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Am J Orthop (Belle Mead NJ). 1997 Jul;26(7):477-80.

The Fortin finger test: an indicator of sacroiliac pain.

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  • 1Temple University Medical School, Philadelphia, Pennsylvania, USA.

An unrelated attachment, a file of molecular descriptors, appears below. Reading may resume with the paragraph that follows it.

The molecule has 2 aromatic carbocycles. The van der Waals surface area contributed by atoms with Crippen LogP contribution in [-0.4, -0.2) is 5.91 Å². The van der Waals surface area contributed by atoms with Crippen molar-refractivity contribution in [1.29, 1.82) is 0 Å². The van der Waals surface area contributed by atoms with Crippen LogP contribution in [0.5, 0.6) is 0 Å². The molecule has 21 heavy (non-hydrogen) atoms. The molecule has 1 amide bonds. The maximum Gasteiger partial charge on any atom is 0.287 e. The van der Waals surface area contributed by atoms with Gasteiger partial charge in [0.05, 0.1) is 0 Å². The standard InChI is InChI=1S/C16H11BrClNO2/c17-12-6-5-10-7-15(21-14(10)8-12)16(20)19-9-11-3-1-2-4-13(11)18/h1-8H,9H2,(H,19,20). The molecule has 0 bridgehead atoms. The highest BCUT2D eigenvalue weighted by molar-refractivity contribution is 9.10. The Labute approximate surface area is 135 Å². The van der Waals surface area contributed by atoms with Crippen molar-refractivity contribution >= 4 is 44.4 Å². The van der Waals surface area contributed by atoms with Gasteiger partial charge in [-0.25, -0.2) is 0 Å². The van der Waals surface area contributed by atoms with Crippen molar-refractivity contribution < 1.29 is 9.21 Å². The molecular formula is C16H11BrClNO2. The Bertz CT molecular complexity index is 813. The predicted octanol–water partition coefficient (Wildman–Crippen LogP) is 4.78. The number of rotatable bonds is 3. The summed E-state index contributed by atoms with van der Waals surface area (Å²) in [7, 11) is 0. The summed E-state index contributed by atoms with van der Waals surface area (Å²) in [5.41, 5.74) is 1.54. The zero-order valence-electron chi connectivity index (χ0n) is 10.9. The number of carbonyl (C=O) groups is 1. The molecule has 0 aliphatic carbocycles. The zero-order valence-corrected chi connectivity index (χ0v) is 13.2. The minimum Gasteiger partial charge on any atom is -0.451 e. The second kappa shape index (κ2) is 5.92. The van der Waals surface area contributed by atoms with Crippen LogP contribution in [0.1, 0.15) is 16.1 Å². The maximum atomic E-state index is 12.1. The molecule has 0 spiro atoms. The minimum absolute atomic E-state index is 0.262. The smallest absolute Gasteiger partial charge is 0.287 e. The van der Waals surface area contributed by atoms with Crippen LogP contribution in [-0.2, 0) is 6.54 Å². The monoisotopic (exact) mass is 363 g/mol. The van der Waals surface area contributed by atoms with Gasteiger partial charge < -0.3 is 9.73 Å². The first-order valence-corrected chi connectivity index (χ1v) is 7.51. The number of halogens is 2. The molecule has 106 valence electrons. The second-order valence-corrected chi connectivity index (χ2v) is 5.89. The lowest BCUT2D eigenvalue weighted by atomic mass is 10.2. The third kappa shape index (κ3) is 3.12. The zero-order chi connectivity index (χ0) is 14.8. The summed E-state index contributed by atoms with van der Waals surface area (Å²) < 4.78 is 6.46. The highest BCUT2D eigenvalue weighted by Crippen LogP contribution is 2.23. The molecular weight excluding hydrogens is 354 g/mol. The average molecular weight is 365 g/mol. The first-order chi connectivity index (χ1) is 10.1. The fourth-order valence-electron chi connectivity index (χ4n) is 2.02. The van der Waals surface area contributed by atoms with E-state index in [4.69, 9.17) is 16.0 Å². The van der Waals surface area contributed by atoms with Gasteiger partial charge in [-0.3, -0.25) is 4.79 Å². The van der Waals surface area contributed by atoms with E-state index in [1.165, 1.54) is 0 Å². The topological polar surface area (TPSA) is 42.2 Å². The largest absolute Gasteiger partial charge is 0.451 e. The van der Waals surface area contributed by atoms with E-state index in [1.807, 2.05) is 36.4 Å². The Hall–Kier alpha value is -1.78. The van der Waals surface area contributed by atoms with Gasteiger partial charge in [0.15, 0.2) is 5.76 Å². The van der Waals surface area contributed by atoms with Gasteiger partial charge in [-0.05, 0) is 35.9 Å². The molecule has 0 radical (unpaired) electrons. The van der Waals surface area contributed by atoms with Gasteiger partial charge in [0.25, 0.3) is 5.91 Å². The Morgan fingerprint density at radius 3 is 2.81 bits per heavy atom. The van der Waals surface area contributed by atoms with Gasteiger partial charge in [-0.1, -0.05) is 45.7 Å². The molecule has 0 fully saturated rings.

Simple and reliable diagnostic aids need to be available for clinicians to consider sacroiliac joint dysfunction in the differential diagnosis of low back pain. The Fortin finger test was used as a means to identify patients with low back pain and sacroiliac joint dysfunction. Provocation-positive sacroiliac joint injections were used to ratify or refute the applicability of this new clinical sign for identification of patients with sacroiliac joint dysfunction. Sixteen subjects were chosen from 54 consecutive patients by using the Fortin finger test. All 16 patients subsequently had provocation-positive joint injections validating sacroiliac joint abnormalities. A subset of 10 individuals underwent additional evaluation to exclude the possibility of confounding discogenic or posterior joint pain sources. All 10 patients had no indication of either discogenic or zygapophyseal joint pain generators. These results indicate that positive findings of the Fortin finger test, a simple diagnostic measure, successfully identifies patients with sacroiliac joint dysfunction.

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